Chi-Square test has been used to find the homogeneity of sex distribution between apparently healthy controls and diabetic cases. Student's t test (independent two tailed) has been used to find the significance of serum ferritin and other biochemical parameters between these two groups. The effect sizes due to Hedges (Bias Corrected) have been computed to find the effect of diabetes on biochemical parameters over the control group. Pearson's correlation coefficient (r) has been calculated. The statistical software SPSS 11.0 and Systat 8.0 were used for the analysis of the data and Microsoft Word and Excel have been used to generate the tables and graphs.

   Results Top

There was a significant elevation in the cases in the levels of FBG (138.47 ± 30.51 mg/dl), PPBG (232.37 ± 51.13 mg/dl) and is of statistical significance (P < 0.001). Mean values of HbA 1c was found to be (8.62 ± 1.79%) in cases compared with mean values of HbA 1c i.e. (5.54 ± 0.22%) with controls and is statistically significant (P < 0.001). Serum iron content (82.16 ± 13.24 μg/dl) in the cases is found to be higher than controls (77.81 ± 13.05 μg/dl) but not statistically significant (P < 0.204). Mean values of serum ferritin is higher in cases (224.53 ± 96.06 μg/l) compared with controls (78.09 ± 14.60 μg/L) and is statistically highly significant (P < 0.001). Mean values of MDA were higher in cases (2.66 ± 0.76 nmol/ml) compared with controls (1.59 ± 0.36 nmol/ml) and is of statistical significance (P < 0.001). Serum levels of ferritin, iron and MDA and HbA 1c in cases and controls are depicted in [Table 1].
Table 1: Serum levels of ferritin, iron and MDA and HbA1c in cases and controls

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When cases were grouped based on glycemic control (HbA 1c values) i.e. good control (6-7% HbA 1c ), moderate control (>7-8% HbA 1c ) and poor control (>8% HbA 1c ), the serum ferritin level was highest 258.63 ± 22.67 μg/l in groups with poor glycemic control. The same was much lower 183.43 ± 75.36 μg/l, in group of cases with good glycemic control. Percentage of diabetic cases and serum ferritin levels based on groups of glycemic control are depicted in [Table 2].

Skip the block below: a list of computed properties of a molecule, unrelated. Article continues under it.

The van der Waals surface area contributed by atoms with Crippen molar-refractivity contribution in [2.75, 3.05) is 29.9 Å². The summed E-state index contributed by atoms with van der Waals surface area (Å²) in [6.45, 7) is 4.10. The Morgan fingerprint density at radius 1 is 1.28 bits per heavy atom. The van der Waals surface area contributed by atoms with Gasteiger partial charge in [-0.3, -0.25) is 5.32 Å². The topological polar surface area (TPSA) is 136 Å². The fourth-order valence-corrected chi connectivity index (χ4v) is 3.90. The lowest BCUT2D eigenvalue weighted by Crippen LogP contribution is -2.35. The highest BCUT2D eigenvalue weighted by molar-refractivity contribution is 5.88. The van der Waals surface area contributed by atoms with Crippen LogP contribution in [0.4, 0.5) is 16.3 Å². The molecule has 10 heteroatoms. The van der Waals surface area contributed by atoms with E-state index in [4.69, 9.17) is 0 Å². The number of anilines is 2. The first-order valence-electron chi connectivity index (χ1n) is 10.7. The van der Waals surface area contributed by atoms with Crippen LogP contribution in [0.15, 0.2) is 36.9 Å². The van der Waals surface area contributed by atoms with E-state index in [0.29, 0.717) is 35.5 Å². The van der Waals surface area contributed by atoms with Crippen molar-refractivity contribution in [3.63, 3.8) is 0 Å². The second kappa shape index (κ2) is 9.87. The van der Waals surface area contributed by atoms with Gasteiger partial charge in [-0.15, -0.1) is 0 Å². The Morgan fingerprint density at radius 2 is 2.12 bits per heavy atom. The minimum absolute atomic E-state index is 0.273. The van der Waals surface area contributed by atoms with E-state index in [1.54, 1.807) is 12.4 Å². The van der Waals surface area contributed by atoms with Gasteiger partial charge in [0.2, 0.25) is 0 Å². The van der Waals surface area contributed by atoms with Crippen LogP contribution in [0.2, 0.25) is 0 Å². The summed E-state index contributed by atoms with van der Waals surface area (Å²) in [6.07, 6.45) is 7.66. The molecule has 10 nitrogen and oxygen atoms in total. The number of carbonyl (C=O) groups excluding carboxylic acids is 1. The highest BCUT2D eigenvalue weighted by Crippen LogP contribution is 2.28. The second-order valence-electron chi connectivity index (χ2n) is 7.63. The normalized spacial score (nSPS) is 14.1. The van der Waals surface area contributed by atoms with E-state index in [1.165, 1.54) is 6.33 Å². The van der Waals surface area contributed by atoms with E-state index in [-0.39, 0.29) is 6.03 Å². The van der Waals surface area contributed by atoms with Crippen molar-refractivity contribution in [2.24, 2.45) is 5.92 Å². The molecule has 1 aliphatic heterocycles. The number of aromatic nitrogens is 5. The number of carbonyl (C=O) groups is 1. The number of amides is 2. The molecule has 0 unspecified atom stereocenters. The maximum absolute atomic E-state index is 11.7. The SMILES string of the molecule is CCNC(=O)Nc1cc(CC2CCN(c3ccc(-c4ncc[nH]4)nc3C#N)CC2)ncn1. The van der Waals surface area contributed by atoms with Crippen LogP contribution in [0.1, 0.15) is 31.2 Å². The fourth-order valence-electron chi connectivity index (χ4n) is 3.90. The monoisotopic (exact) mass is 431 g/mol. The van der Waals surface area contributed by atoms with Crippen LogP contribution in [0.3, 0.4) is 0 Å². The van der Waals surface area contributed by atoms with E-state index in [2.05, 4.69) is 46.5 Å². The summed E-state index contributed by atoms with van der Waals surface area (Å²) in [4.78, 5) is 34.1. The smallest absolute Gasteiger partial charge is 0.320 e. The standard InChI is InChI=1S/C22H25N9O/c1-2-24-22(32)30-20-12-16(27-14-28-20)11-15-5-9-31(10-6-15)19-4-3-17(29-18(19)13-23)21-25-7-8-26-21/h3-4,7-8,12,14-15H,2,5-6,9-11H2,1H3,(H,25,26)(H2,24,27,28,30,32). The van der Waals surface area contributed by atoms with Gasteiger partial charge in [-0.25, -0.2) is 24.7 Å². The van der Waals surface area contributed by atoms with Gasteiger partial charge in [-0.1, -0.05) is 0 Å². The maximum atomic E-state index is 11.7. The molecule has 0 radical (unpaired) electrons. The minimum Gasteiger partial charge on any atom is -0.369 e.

Table 2: Percentage of diabetic cases and serum ferritin levels based on groups of glycemic control

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Serum ferritin and MDA levels are found to be higher in diabetic cases with longer duration of diabetes and are 168.38 ± 43.25 μg/l and 3.58 ± 0.53 nmol/ml, respectively. Percentage of diabetic cases, serum ferritin levels and MDA levels based on duration of diabetes are depicted in [Table 3].
Table 3: Percentage of cases, serum ferritin and MDA levels based on duration of diabetes

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Pearson's correlation co-efficient (r) has been calculated and the (r value) with P value are depicted in [Table 4].
Table 4: Correlation of serum ferritin with other parameters in controls and cases

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Correlation of serum ferritin to MDA in cases and controls is projected in scattered graphs in [Figure 1] and [Figure 2].
Figure 1: Correlation of serum ferritin to MDA levels in controls

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Figure 2: Correlation of serum ferritin to MDA levels in cases

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   Discussion Top